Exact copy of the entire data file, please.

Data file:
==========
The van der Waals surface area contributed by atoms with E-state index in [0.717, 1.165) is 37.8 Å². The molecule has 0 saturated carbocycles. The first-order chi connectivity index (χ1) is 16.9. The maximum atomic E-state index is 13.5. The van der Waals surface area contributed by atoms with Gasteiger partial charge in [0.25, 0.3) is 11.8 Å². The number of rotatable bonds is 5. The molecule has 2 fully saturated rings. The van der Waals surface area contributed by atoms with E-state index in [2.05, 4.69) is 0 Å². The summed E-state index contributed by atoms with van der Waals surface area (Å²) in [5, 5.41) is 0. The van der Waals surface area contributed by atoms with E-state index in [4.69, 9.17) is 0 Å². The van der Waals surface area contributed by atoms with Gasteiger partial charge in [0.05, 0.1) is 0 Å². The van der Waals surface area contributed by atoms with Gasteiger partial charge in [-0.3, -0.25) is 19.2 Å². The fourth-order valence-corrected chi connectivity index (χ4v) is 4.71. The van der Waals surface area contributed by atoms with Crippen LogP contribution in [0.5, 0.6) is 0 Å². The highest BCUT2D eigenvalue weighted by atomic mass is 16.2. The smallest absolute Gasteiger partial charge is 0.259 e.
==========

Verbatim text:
The van der Waals surface area contributed by atoms with E-state index in [0.717, 1.165) is 37.8 Å². The molecule has 0 saturated carbocycles. The first-order chi connectivity index (χ1) is 16.9. The maximum atomic E-state index is 13.5. The van der Waals surface area contributed by atoms with Gasteiger partial charge in [0.25, 0.3) is 11.8 Å². The number of rotatable bonds is 5. The molecule has 2 fully saturated rings. The van der Waals surface area contributed by atoms with E-state index in [2.05, 4.69) is 0 Å². The summed E-state index contributed by atoms with van der Waals surface area (Å²) in [5, 5.41) is 0. The van der Waals surface area contributed by atoms with E-state index in [4.69, 9.17) is 0 Å². The van der Waals surface area contributed by atoms with Gasteiger partial charge in [0.05, 0.1) is 0 Å². The van der Waals surface area contributed by atoms with Gasteiger partial charge in [-0.3, -0.25) is 19.2 Å². The fourth-order valence-corrected chi connectivity index (χ4v) is 4.71. The van der Waals surface area contributed by atoms with Crippen LogP contribution in [0.5, 0.6) is 0 Å². The highest BCUT2D eigenvalue weighted by atomic mass is 16.2. The smallest absolute Gasteiger partial charge is 0.259 e.